Take Aggressive Purchasing Stance
- Beef Grinds
- Chicken Thighs
Take Passive Purchasing Stance
- Pork Ribs
Texas led prices up to $108 this week. Most other regions have sold the bulk of cattle at $107 live and $167 dressed. Many sellers in both areas are holding additional cattle offered at $108-$110.
Feeder cattle were mixed, from $2 lower to $3 higher. Calves ranged from $3 lower to $4 higher. Market Cows were mostly $1 to $4 lower on the week.
The mixture of more than ample slaughter and tighter placed against has resulted in a more manageable front-end supply. Expectations are for this trend to continue over the next 60 days and should result in a shift of leverage that will enable the cash market to move higher. Price optimists believe prices will remain firm ($108-$109) next week, and perhaps trade in the range of $108-$113 in the next month, citing the beef market’s seasonal tendency to rise and the ample margins available within the industry.
Prices for the Choice boxed beef cutout averaged $2.1810/cwt, up $1.23 for the week. Meanwhile, Selects settled $207.24/cwt, an increase of 35 cents.
many industry participants believe prices may have put in a seasonal low last week, which is a bit earlier than typical (second week of October). This illustrates how strong beef demand has been. Especially given the massive COVID related shutdowns in the foodservice industry. This gives optimism to many on fourth quarter prospects with the holidays on deck.
Next week, expectations are that asking prices will move higher and buyers will abide – supporting the cutout value. October is national pork month, so gains will probably be limited as pork should be in the majority of the features.
Looking further ahead, holiday purchasing will carry and potentially move boxed beef higher in the fourth quarter, especially in the rib and loin primals.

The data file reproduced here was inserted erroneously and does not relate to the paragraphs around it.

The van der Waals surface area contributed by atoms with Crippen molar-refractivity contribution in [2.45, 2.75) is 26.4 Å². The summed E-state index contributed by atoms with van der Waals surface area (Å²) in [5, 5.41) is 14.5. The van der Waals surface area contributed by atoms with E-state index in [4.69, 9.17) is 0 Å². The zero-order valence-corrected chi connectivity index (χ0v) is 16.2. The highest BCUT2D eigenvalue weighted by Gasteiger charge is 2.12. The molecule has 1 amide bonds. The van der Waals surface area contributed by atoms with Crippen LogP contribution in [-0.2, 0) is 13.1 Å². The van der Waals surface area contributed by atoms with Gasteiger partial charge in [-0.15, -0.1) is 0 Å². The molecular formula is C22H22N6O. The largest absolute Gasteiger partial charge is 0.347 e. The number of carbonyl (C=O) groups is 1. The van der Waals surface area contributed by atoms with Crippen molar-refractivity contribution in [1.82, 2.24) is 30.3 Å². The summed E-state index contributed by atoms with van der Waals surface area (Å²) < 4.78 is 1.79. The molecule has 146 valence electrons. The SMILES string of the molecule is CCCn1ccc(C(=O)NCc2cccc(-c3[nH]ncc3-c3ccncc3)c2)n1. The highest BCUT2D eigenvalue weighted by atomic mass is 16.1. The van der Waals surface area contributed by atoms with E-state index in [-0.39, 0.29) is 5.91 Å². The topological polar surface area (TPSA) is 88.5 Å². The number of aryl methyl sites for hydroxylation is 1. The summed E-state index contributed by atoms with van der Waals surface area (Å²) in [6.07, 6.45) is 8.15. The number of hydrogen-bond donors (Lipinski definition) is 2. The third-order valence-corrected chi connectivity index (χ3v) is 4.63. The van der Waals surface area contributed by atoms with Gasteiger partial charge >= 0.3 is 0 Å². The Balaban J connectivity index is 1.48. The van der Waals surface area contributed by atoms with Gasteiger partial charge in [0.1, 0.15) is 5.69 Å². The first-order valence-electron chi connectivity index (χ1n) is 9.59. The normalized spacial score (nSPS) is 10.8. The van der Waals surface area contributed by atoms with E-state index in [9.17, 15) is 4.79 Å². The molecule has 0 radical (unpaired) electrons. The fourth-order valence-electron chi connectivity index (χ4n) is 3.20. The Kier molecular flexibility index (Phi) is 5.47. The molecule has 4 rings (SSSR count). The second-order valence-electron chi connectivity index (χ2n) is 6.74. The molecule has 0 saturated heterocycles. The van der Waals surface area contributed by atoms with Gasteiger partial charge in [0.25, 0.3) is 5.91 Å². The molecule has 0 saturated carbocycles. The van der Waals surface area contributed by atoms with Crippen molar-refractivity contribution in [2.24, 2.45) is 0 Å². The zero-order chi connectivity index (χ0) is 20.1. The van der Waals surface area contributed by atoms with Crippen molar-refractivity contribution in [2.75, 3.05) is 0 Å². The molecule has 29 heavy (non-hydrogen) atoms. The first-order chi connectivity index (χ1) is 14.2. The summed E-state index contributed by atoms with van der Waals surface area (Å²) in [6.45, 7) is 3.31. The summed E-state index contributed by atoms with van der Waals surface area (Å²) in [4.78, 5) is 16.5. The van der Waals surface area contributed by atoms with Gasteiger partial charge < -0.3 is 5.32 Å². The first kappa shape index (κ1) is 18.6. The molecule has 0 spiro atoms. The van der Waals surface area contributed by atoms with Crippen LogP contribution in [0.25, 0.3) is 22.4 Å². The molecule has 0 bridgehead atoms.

(USDA) Quarterly Grain Stocks Report:
USDA on Wednesday released its September 1st Grain Stocks and Small Grains Summary reports. USDA’s Grain Stocks report found lower than anticipated supplies of corn and soybeans at the end of the marketing year, with the U.S. having 2 billion bushels (bb) of corn and 523 million bushels (mb) of soybeans on hand. It also made adjustments to production for both crops in 2019.
Wednesday’s Grain Stocks report was bullish for corn and soybeans, neutral for wheat. Meanwhile, the updated wheat production estimates are neutral for wheat in general, but slightly bullish for hard red winter (HRW) and soft red winter (SRW) wheat prices.
German Finds More ASF Cases, One In New Area:
Two more cases of African Swine Fever (ASF) were confirmed in wild boars in the Eastern German state of Brandunburg, with one found outside the area of the first discoveries, the federal agriculture ministry said on Wednesday.
One new discovery was confirmed in the Maerkish-Oderland district of Brandenburg outside of the area further south where the first cases were found, according to the ministry. The sites are about 60 kilometers apart. The second case was inside the original area, it added.
The incidents are regarded as separate outbreaks, said Brandenburg state health minister, Ursula Nonnemacher. Last year, Brandenburg built temporary fences along the border in an attempt to prevent wild boars entering the country from Poland, where the disease is common in wild animals.
The new discoveries bring total confirmed cases to 49 since the first on September 10th. All were in wild animals with no farm pigs affected, the federal ministry said. More wild boar cases must have been expected as the disease is highly infectious, it said.
China and other pork buyers banned imports of German pork in September after the first case was confirmed.
Moving through Q4 2020 and into 2021, the global poultry industry will operate in a volatile market context, with pressure coming from foodservice and wholesale markets.
Possible new waves of COVID-19 will add to the market ups and downs, and the impact of a deep economic crisis will make markets more more price-driven.
“Over the whole year, we expect a slight increase in global poultry production, mostly as a result of poultry expansion in China and Vietnam, where African Swine Fever reduced pork availability, and also from expansion in the U.S. The rest of the world will be operating in an environment of shrinking production.”, according to Nan-Dirk Mulder, Senior Analyst – Animal Protein.
Global trade has become difficult, with most import markets reducing volumes. Trade into ASF-affected markets like China, the Philippines, and Vietnam has become more important, and this raises risks as local production recovers. Exporters like Brazil, the U.S., and Russia are focused on China with export volumes expanding quickly, but with price concessions.